Three One-hit Wonder Bands With More Substantive Work Behind Them

Having a hit can sometimes be a curse for musicians
Doug Fieger of The Knack - File Photos
Doug Fieger of The Knack - File Photos / Jeffrey Mayer/GettyImages

If you stick to dictionaries, the definition of one-hit wonder(s) (in music), seems to be quite simple - “a musical group that has achieved recognition on the basis of only one widely popular song.”

Yet, in real-world situations, things usually don’t turn out to be that simple. Through the decades of pop/rock music, there was quite a series of artists/bands that were created to put out a limited series of songs (usually formulaic) deemed to be a hit. 

Those songs could be hit, quite a few of them were, but after that limited series, or even just one song such artists would disappear, never to be heard of (at least not in that musical shape or form).

On the other hand, there are quite a few of those artists and bands who set out to present a more substantial body of work, had a hit or two (intentionally or not so), that actually did them more harm than good, as their other work besides that hit or hits never truly got the full appreciation it deserved.

The following three bands had a huge (or just a big) hit, but their other work was somehow left lingering in the shadows, only big fans following them through.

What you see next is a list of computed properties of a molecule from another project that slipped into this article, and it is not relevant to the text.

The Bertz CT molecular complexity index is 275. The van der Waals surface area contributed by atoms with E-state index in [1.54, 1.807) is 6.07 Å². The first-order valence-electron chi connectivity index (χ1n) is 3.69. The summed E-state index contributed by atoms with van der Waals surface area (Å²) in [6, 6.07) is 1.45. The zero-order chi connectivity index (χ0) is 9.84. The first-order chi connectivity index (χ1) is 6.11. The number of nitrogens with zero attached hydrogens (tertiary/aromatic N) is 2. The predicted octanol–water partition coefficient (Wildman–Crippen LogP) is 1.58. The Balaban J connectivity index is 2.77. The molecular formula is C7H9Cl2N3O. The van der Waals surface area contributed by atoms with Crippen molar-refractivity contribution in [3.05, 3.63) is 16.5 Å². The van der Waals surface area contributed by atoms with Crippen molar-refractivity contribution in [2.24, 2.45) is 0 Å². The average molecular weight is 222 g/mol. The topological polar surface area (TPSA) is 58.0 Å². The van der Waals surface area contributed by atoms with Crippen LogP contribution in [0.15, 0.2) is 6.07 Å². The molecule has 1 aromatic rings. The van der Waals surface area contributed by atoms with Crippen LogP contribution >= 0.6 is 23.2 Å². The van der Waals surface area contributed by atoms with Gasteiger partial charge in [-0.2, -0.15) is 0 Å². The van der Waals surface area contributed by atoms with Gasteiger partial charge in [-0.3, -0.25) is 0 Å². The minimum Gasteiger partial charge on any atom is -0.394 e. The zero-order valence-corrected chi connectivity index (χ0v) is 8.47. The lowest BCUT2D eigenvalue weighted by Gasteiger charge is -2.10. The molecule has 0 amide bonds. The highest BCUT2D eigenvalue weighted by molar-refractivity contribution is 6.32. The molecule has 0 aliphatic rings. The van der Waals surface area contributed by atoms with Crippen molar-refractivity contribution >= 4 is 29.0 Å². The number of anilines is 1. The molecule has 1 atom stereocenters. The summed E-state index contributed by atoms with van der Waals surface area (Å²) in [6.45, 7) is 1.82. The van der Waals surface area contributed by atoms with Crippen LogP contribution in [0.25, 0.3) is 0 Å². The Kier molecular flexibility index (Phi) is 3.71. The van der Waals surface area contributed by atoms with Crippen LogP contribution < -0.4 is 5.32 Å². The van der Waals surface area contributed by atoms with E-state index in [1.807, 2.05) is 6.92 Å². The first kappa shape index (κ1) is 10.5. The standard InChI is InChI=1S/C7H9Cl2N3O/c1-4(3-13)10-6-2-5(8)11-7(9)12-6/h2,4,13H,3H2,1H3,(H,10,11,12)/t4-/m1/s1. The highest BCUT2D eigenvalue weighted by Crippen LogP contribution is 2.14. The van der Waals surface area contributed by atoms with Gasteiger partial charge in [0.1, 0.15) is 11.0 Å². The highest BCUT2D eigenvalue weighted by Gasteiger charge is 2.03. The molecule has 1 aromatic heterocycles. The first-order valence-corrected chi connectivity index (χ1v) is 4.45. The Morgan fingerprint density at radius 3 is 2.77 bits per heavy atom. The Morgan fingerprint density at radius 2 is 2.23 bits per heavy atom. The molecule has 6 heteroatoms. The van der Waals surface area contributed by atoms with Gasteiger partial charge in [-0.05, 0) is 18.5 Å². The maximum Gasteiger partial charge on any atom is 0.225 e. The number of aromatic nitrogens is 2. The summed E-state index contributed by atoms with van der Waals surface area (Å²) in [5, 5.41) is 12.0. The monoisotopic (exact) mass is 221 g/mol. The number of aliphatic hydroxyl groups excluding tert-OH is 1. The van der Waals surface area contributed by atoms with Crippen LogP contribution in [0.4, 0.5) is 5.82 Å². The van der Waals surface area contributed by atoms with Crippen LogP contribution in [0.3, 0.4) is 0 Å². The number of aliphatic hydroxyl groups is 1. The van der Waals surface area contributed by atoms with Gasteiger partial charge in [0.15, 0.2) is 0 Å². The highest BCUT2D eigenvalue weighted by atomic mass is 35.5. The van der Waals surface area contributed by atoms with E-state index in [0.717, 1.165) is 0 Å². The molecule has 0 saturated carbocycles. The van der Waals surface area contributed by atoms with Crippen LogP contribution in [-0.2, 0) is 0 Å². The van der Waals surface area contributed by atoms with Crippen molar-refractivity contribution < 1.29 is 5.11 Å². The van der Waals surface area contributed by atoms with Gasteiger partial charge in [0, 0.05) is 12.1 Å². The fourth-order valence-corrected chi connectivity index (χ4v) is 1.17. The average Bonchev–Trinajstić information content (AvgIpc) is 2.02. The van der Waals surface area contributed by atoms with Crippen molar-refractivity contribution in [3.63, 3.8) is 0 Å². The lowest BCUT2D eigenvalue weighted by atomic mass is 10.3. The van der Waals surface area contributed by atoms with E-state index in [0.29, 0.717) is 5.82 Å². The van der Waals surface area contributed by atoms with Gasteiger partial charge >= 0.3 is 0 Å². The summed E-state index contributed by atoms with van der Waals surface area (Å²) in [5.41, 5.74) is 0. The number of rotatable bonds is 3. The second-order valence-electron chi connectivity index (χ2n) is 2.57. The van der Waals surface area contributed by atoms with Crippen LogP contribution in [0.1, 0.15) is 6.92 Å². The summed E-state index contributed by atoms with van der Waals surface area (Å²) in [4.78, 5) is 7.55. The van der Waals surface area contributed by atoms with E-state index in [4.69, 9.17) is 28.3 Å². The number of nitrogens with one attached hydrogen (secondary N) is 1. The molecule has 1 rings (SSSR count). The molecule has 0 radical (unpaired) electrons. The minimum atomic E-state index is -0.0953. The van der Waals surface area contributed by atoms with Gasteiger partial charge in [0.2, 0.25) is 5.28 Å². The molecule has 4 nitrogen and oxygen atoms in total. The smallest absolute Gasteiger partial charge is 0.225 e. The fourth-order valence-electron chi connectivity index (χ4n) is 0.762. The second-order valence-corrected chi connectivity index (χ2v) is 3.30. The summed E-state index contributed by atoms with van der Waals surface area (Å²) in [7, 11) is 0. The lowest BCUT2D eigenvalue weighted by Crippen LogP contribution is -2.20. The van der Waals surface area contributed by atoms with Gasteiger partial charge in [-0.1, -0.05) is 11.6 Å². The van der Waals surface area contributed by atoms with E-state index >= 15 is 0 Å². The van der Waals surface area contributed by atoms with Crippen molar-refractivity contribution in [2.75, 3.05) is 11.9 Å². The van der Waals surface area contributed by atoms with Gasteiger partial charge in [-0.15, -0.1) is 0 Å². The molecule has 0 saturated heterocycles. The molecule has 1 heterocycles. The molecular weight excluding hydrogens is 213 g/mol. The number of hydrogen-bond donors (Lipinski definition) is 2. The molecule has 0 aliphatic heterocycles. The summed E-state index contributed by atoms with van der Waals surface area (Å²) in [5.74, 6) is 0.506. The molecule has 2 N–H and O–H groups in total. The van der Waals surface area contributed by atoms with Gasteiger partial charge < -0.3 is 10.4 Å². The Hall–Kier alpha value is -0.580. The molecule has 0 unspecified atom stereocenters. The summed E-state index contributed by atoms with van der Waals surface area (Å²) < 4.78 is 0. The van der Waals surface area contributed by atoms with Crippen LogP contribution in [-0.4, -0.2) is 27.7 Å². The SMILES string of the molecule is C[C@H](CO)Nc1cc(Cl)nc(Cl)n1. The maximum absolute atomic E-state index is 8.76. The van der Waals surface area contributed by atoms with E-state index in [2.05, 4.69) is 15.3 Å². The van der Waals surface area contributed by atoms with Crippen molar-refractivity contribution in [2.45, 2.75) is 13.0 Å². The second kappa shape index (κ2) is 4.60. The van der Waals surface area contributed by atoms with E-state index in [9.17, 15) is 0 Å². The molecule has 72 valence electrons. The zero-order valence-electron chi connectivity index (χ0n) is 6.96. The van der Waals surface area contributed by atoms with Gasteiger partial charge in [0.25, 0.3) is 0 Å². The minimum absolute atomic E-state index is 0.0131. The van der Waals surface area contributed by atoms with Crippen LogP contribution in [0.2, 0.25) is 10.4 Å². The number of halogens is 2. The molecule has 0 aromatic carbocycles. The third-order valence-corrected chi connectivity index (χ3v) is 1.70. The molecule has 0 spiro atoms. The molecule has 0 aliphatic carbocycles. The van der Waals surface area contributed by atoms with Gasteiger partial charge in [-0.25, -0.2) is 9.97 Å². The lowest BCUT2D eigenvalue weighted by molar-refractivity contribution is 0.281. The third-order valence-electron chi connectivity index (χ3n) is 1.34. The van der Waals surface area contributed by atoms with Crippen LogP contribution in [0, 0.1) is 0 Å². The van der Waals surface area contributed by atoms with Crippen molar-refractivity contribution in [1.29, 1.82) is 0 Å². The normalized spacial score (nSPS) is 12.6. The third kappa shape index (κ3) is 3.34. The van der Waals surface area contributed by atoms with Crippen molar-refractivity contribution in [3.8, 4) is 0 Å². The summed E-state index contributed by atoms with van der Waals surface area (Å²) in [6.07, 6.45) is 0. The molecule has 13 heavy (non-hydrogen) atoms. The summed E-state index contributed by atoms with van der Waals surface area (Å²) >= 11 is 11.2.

The Knack

“My Sharona” was such a big hit back in the late seventies that its echoes still linger to this day. It took The Knack to the top of the charts around the globe. In many ways, it and Get The Knack, the debut album it was taken from, were (and still are) considered as the epitomes of the seventies power pop.

Yet, even though the band put out a series of quite solid, often refined power pop songs and albums, as far as the wider audience was concerned, it was as if they simply dropped off the planet. They kept soldiering on until the early death of the band’s main man Doug Fieger back in 2010.


What The Knack did for power pop, it was in many ways what Free did for hard rock back in the late sixties. Yet, while their first two excellent albums (Tons of Sobs - 1968 and Free - 1969) were mainly critics’ faves at the time), it was only “All Right Now,” that huge hit single from their third album (“Fire and Water,” 1970) that brought them to the attention of a wider audience, the song still blasting from various widows and parties to this day.

Still, even with a series of good to excellent five albums Paul Kossoff, Paul Rogers, and the rest of the band (with members changing) up until 1973, everything the band did fell into shadows compared to that one single song.


Back in mid-seventies England pub rock was a big thing, particularly among the rock critics there, with bands considered to be working within the genre favoring a range of styles.

Ace were among them, their main attraction being singer Paul Carrack, who made a solid solo career after he left the band.  Ace though came up with three thoroughly sophisticated soul/R&B albums at the time, that got very little wider attention when released.

Yet, it was only decades later, particularly during the COVID crisis that ‘How Long,” a song from the band’s 1975 album ‘Five-A-Side” became such a huge hit on streaming services, that the band’s name started floating around. Still, it didn’t seem that the success of the single did much to promote their three excellent albums.

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